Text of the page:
Many of these issues are outside the mandate of the Citizens’ Assembly.

THE ASSEMBLY AND THE FUTURE

Many speakers praised the Assembly and its work, and expressed confidence in the members. But some were concerned with the limited mandate of the Assembly: translating votes into seats in the legislature. 

And many expressed concern about what happens in December after the Assembly makes its final report and is disbanded.

– If the Assembly does recommend change, what would happen between then and the resulting referendum on May 17, 2005?
– Would there be a public education program?
– What would a referendum question look like?
– Could the Assembly’s recommendation succeed with 60% voter support required in a referendum?

Assembly members are contemplating these concerns as well.

NEWS RELEASE: JUNE 27

The following is excerpted from the news release issued following the Assembly’s meetings in Prince George the weekend of June 26-27.

ASSEMBLY EYES OCTOBER DECISION

Members of the Citizens’ Assembly on Electoral Reform were urged Sunday to think about a late-October target date for reaching a decision on whether they think BC should have a new electoral system.

Meeting in Prince George, the 160-member Assembly wrapped up six months dedicated to investigating electoral options and British Columbians’ views on them.

They also voted to keep open to the public and the news media all plenary meetings in their deliberations to be held in Vancouver in September, October and November.

“We’ll need to focus,” advised Assembly chair Jack Blaney. “If we are going to recommend a change, we should know that by Weekend Four (October 23-24) so that we can then begin working on the wording of a referendum question.”

Assembly members now face a summer of reading – our website now boasts over 700 submissions (with 200 or so yet to be processed) and summaries of 387 presentations.

The Assembly set a date of August 13 for receiving further written submissions. Submissions received before then will be processed and available to members before they begin deliberations in September. Submissions received after this date will be processed but members do not guarantee they will be reviewed by the fall.

When members get together again September 11, they’ll begin with a day of presentations to the full Assembly by a number of groups and individuals. Then members will begin to wrestle with such questions as:

– What values ought to underpin our electoral system?
– Does the Assembly wish to consider changes to B.C.’s current electoral system?

If so, key questions could include:

– Do we want some measure of proportionality?
– Do we want some measure of local representation in any new system? What about regional differences?
– Do we want different kinds of choices on our ballots?
– Is there some other fundamental aspect of the electoral system we ought to consider?
– What systems would accommodate our responses to the above questions?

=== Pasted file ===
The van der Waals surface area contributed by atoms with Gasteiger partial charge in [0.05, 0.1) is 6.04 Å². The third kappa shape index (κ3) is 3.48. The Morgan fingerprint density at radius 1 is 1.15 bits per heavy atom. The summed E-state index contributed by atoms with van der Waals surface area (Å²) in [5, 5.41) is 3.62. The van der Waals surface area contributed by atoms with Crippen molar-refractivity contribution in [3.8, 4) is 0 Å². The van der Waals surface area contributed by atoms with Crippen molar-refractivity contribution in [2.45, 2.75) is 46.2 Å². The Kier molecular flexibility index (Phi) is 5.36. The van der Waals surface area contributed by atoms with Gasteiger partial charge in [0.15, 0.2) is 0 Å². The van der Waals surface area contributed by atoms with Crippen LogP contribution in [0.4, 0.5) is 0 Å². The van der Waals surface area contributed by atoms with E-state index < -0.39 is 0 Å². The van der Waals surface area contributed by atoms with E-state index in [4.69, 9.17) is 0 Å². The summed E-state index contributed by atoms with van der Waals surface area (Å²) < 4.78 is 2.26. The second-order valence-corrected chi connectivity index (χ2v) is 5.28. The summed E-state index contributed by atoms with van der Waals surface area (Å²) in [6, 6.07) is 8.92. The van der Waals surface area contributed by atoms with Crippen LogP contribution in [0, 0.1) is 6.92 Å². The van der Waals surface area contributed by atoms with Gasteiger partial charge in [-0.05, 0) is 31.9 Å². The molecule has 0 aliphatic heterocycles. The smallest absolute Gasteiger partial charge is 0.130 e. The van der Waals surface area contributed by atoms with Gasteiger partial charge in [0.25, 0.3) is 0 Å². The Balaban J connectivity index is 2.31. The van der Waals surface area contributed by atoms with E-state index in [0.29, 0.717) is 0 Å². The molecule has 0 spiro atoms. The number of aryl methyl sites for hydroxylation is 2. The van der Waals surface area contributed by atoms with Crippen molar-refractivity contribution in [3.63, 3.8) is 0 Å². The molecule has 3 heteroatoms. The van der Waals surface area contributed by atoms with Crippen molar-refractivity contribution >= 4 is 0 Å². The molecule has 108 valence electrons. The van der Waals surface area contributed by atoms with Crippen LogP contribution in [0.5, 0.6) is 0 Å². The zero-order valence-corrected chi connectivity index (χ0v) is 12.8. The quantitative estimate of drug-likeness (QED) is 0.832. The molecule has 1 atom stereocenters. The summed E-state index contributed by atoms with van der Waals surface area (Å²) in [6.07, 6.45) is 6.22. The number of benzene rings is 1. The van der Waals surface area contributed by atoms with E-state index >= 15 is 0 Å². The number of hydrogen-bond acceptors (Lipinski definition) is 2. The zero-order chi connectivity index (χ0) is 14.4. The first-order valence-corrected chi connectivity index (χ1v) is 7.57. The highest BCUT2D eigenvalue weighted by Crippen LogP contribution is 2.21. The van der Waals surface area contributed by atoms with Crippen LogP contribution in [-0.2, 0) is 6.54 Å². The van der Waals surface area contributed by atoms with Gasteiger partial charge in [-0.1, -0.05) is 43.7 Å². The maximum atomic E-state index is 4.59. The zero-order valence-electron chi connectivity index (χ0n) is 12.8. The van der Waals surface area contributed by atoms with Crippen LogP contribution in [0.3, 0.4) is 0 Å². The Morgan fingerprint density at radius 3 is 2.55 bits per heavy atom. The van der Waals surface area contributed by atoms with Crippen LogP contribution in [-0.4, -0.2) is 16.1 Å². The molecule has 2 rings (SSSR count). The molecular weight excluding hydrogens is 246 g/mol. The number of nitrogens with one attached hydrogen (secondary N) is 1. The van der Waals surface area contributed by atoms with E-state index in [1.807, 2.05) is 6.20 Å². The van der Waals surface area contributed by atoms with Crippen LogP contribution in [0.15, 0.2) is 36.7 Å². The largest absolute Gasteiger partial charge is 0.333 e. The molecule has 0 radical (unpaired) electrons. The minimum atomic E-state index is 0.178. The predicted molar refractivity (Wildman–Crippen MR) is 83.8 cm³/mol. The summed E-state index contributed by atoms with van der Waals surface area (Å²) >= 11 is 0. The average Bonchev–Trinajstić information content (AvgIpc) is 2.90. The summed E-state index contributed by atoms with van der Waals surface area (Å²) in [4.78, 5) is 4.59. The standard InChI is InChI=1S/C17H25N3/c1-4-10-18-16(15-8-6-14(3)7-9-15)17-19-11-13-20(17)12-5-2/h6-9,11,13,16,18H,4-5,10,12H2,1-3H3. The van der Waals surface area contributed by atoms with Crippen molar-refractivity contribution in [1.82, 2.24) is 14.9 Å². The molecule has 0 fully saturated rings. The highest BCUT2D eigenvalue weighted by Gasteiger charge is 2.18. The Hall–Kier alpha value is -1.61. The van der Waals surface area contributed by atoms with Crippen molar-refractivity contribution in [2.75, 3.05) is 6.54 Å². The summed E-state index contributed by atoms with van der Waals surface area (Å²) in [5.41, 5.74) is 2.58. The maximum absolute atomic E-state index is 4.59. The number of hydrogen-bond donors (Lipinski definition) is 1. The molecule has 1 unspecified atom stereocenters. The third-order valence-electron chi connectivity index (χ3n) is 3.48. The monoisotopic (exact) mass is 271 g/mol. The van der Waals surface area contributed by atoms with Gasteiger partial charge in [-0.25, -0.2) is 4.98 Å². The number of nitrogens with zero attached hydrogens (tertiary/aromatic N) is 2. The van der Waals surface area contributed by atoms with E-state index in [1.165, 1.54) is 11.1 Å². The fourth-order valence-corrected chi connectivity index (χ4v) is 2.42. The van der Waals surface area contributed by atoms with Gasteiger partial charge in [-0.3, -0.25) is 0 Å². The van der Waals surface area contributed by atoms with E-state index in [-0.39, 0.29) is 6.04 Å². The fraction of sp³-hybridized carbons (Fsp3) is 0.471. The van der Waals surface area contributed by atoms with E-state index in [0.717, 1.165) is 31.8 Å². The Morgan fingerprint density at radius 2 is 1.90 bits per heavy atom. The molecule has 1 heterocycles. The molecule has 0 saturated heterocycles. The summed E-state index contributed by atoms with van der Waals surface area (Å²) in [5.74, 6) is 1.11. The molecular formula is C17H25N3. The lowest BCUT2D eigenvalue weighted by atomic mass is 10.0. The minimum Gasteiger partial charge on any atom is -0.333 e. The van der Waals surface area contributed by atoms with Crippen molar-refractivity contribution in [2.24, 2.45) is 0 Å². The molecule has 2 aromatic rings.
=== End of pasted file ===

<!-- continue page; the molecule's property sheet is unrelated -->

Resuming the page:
– Which one of these different systems would best serve British Columbia?
– Do we clearly prefer an alternative system to our present SMP system? Considering the strengths and weaknesses of both systems, do we recommend that our current system be retained? Or do we recommend a new system?

A sixth weekend of meetings could be held November 27-28 if needed, but the final report and recommendation must be in by December 15. Jack Blaney confirmed Sunday that the Assembly office will close and staff will disband by December 31.

Details of the fall meeting dates are on the Assembly’s website at www.citizensassembly.bc.ca. So are summaries of the presentations made by groups and individuals at the public hearings.

MAKING BRITISH COLUMBIANS’ VIEWS KNOWN
Presentation summaries from the hearings are now posted to our website. We also have 700+ submissions posted on the website and another 200 or so being processed. You can add your views by providing your submission via our website, e-mailing it to submission@citizensassembly.bc.ca or mailing it to our office.

SUBSCRIBE / UNSUBSCRIBE
Do you know of others who might like to follow the Assembly by signing up for this newsletter? They can go to www.citizensassembly.bc.ca, select News & Events, then CA Newsletter – or call 1-866-667-1232. You can unsubscribe by calling the same number or, on the website, following the same links.

CONTACT INFORMATION
Citizens’ Assembly on Electoral Reform
2288 – 555 West Hastings Street, PO Box 12118,
Vancouver, BC Canada V6B 4N6
604-660-1232 or 1-866-667-1232
Fax 604-660-1236
info@citizensassembly.bc.ca
www.citizensassembly.bc.ca

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Sandy Heierbacher
Sandy Heierbacher co-founded the National Coalition for Dialogue & Deliberation (NCDD) with Andy Fluke in 2002, with the 60 volunteers and 50 organizations who worked together to plan NCDD’s first national conference. She served as NCDD's Executive Director between 2002 and 2018. Click here for a list of articles and resources authored by Sandy.